10. When Jesus heard it, he marvelled, 3 and said to them that followed, Verily I say unto you, I have not found 80 great faith, no, not in Israel.

11. And I say unto you, that many shall come from the east and west, and shall sit down with Abraham, and Isaac, and Jacob in the kingdom of heaven.

12. But the children of the kingdom shall be cast out into outer darkness : there shall be weeping and gnashing of teeth.

3 He marvelled. The evangelist speaks of the impression which our Lord's manner had upon those who stood by : he had the appearance of surprise. But he “ knew what was in man,” and required no outward proof of it.

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Here the great truth is laid open, which the Jews were so unwilling to receive, and which only a special vision led even Peter to acknowledge, that “ in every nation, he that feareth God, and worketh righteousness, is accepted with him.” 4

The reason why it should be so, whilst the children of the kingdom should be cast out, is plain from the history which relates the fact. The book of Acts is full of examples. One will suffice; 5 “ When the Jews saw the multitudes"-saw how many were

come from the east and west, in order to listen to the words of the God of Abraham and Isaac and Jacob_“ they were filled with envy, and spake against those things which were spoken by Paul, contradicting and blaspheming. Then Paul and Barnabas waxed bold and said, It was necessary that the word of God should first have been spoken to you : but seeing ye put it from you, and judge yourselves unworthy of everlasting life, lo! we turn to the Gentiles.” Thus many of the Gentiles became partakers of the patriarchs' faith, and shall hereafter be partakers of their resurrection; whilst the children of the kingdom closed the door of everlasting life against themselves : rejected the word, “ which was able to make them wise unto salvation through faith that is in Christ Jesus." 6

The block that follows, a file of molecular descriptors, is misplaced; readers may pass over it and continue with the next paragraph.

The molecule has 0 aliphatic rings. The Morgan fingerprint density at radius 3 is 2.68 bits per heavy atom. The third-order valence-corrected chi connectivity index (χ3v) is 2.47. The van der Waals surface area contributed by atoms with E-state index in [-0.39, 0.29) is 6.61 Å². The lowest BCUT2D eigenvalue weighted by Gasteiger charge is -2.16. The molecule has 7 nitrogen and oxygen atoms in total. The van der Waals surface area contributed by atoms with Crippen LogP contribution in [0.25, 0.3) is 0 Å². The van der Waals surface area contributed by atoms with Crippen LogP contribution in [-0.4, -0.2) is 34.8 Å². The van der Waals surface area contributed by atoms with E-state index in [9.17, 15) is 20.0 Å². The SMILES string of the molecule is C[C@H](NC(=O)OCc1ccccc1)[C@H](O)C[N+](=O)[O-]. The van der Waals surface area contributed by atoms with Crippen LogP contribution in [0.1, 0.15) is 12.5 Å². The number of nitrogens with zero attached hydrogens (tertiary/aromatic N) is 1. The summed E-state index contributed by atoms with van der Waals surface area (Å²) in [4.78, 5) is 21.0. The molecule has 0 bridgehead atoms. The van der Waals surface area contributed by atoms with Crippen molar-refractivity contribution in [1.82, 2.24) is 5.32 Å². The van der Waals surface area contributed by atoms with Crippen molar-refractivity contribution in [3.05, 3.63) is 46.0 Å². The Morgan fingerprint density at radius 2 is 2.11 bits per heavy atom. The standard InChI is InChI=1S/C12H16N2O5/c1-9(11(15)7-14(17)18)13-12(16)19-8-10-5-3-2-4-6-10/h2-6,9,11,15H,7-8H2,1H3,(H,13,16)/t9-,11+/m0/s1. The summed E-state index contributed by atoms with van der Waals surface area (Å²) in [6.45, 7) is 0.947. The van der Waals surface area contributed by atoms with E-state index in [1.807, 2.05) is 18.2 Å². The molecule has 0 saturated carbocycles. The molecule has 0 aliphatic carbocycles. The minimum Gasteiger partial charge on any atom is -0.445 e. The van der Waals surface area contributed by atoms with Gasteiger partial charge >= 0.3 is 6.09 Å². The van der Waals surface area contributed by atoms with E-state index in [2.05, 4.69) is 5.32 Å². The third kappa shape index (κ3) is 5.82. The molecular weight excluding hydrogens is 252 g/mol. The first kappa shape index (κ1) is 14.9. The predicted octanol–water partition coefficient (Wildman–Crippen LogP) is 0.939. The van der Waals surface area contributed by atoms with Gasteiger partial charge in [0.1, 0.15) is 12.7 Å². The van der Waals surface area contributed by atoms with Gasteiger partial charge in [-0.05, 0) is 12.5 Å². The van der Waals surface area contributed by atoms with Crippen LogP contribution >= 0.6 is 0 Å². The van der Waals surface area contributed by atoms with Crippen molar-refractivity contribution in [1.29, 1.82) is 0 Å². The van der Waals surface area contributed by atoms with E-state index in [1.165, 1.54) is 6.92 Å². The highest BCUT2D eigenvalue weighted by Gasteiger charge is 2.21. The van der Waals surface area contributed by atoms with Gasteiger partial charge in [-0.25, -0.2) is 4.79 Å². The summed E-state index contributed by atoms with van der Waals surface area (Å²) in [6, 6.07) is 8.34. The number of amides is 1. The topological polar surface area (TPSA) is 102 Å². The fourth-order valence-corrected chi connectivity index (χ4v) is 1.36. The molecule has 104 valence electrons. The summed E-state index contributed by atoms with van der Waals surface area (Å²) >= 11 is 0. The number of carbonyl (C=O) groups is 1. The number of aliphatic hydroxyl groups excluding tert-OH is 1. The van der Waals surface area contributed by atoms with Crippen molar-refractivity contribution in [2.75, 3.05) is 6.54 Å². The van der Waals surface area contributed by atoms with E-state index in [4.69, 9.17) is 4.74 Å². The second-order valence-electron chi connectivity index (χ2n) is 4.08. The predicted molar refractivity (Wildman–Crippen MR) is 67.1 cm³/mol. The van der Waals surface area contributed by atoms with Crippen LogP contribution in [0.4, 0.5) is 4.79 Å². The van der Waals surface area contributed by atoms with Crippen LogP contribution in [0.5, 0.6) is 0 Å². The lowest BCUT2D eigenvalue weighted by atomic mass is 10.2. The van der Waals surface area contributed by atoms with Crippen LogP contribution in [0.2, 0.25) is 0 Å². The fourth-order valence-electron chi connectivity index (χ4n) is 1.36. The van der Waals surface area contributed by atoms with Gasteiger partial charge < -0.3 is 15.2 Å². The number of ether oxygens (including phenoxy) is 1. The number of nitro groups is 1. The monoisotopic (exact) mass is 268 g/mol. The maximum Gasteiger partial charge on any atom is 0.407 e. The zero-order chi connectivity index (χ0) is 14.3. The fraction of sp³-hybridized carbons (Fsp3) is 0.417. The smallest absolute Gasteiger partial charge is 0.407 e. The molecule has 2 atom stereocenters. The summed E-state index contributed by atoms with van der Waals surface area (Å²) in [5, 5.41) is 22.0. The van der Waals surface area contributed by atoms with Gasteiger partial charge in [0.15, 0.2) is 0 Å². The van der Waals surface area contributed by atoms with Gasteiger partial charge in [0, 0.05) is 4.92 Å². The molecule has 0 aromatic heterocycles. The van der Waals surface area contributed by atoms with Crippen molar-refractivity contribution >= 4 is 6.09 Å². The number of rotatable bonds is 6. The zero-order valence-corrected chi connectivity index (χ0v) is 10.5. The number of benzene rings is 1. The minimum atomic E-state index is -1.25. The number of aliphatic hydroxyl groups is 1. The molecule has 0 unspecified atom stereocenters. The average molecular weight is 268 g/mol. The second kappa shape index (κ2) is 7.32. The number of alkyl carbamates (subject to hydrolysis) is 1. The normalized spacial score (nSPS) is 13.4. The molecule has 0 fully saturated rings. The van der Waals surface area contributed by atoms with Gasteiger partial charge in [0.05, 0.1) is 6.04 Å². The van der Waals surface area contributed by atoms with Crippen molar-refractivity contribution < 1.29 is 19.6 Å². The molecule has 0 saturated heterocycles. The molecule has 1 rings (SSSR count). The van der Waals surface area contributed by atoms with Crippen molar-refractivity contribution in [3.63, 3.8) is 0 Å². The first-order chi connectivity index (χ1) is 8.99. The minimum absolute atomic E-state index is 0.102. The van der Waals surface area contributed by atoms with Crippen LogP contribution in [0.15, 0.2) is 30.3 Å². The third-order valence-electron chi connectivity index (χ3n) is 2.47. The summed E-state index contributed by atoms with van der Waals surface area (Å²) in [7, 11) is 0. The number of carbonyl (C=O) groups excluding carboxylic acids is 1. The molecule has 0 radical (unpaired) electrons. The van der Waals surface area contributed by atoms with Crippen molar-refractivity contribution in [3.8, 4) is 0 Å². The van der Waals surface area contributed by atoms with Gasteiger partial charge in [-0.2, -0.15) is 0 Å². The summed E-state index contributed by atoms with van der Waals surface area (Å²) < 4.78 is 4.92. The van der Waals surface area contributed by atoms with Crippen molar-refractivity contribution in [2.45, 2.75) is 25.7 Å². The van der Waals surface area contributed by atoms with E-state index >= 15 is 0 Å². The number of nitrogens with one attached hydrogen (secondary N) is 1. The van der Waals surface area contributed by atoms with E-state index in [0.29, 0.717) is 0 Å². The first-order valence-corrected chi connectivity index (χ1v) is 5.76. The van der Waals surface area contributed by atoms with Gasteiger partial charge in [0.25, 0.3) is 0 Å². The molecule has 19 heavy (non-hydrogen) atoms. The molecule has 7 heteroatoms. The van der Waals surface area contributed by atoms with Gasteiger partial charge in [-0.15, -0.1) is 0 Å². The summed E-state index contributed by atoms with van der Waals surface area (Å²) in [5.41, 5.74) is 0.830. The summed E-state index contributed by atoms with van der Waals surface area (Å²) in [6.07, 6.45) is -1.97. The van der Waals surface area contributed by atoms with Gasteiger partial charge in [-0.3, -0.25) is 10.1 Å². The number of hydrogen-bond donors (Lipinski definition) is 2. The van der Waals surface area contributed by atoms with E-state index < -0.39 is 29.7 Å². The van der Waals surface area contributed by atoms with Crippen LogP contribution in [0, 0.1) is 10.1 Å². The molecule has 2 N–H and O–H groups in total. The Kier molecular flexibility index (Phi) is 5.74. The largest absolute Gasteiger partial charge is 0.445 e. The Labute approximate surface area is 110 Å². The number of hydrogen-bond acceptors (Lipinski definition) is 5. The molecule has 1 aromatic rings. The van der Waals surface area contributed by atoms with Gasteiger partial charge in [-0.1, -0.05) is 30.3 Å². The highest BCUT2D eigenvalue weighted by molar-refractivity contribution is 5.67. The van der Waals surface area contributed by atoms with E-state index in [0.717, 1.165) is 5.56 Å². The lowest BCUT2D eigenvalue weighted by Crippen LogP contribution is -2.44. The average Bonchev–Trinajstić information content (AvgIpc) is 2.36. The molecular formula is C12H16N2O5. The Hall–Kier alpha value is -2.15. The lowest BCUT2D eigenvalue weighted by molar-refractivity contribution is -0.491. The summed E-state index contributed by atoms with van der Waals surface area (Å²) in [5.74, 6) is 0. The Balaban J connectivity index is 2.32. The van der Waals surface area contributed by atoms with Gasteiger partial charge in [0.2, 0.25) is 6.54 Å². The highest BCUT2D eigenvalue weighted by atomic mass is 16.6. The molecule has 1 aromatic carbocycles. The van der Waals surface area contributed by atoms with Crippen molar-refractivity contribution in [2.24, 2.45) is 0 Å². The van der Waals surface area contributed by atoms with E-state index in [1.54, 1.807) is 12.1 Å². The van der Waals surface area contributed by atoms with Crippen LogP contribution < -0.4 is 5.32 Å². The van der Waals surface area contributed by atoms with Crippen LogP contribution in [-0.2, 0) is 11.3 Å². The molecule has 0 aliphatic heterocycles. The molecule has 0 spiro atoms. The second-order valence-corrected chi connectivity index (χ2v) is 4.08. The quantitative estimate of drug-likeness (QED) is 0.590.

13. And Jesus said unto the centurion, Go thy way, and as thou hast believed, so be it done unto thee. And his servant was healed in the selfsame hour.

What is here said to the centurion, is applicable to all, at all times. The language of the Gospel is, As thou hast believed, “according to thy faith,” 80 be it done unto thee. According to our faith in the divine Word, and in Him whom that word makes known to us, so will it be with us all.

4 Acts x. 35.

5 lb. xiii. 46.

0 2 Tim. iii. 15.

May He who sees every heart and knows what is the spirit of every individual, may he give us that true faith on which the promise of everlasting life depends!